Smart devices are pricey, a couple of hundred dollars a pop, and, it’s all too common for users to lose or have them stolen. Be sure your smart phone is password protected; this is just the first level of common sense security. Make sure you have installed apps that help you geo-locate a lost device, and that you know how to wipe out, remotely, its contents.

When it comes to apps, be smart, and acquire them only in reputable sites, such as the Apple or Google Play stores. Know that it also is all too easy to hack both apps and smart phones. In your device, activate automatic updates to the operating system, and, similarly, ensure that you keep your apps current; many updates are for security purposes. Don’t be a high-tech snob and think that your device, operating system, or app is so cool that hackers can’t or won’t attack it.

Be careful where you work, especially when on the road. Public Wi-Fi may expose confidential information, including passwords and data you access (including financial or health information pulled from online sites or shared via apps).

You may not think about it, but one of the most valuable commodities you give up on health apps is your data — tons of it. Not only are you surrendering demographic information (age, location, ethnicity or nationality, gender), you’re also volunteering to private, for-profit enterprises detailed, confidential information about you and your health. You’re telling an app and its maker about your sleeping habits,  location at every minute of the day, diseases you have, and even data about your sexual practices.

I’ve written a lot about how important it is for all of us to get and read our own health records. So it concerns me when consumers blithely give away crucial medical information via apps and online sources.

What legal limits will there be on what companies will do with your health data from apps? Is it anonymized to protect you, as would be required in formal, health care situations? To what extent can a company capitalize on or exploit your health information for gain? How much can the information be shared, with whom and under what circumstances?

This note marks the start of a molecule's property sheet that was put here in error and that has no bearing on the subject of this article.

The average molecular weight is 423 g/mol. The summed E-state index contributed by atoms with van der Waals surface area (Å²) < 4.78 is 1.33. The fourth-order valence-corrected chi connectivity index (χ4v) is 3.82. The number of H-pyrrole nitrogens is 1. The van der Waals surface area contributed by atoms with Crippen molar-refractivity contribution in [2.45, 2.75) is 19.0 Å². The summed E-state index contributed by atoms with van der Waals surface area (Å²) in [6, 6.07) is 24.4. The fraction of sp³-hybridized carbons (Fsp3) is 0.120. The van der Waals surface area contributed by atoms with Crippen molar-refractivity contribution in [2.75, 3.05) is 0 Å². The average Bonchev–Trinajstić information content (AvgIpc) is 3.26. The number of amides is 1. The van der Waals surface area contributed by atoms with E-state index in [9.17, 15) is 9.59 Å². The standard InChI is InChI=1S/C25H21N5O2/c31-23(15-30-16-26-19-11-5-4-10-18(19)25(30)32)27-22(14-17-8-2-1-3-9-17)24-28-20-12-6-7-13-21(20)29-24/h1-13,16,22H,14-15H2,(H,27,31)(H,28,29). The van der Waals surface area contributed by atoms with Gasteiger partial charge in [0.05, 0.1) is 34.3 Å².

Some of these legal issues, of course, get dealt with — and too quickly dismissed  — in Terms of Service agreements that many online services and apps flash at you at the beginning. Too many people ignore these at their legal peril; one study found that college kids skimmed the long, complex notices so fast that they didn’t notice they were giving away their first-borns for a half century after signing a hypothetical agreement.  A bevy of creative users of Google’s “free” YouTube service are discovering too late that they have given away valuable rights to their music, performances, photos, videos, art, and other material by too quickly approving a “ToS” agreement, then publicly posting material. Do you want to be in a similarly unhappy position with your vital, private health or medical data?

MDs, nurses tap apps, too

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If you see a nurse or doctor at your hospital with cell phone in hand, don’t assume they’re lollygagging with personal business. Caregivers also have been swept up in the trends of smart phones and apps for serious clinical use.

Research finds that significant numbers of them tap apps for:  information and time management; health record maintenance and access; communications and consulting; reference and information gathering; patient management and monitoring; clinical decision-making; and medical education and training. They, like other consumers, relish how smart devices and apps let them quickly and conveniently check key  reference works or to do complex calculations, say, when medications must be administered based on a patient’s age, gender, weight, height, and other clinical factors.

Nurses may tap apps more than doctors, some studies say. They find them particularly useful in double-checking recommended care and medications, rather than interrupting colleagues.

Doctors and nurses both like apps that allow them to communicate better and more efficiently with patients. But these must be used with care, health care experts warn, to ensure that strict patient privacy rules do not get breached.

Curious to see what apps appeal or don’t to the medical crowd? They’ve got a siteiMedicalApps that offers reviews.



Patrick Malone
Patrick Malone & Associates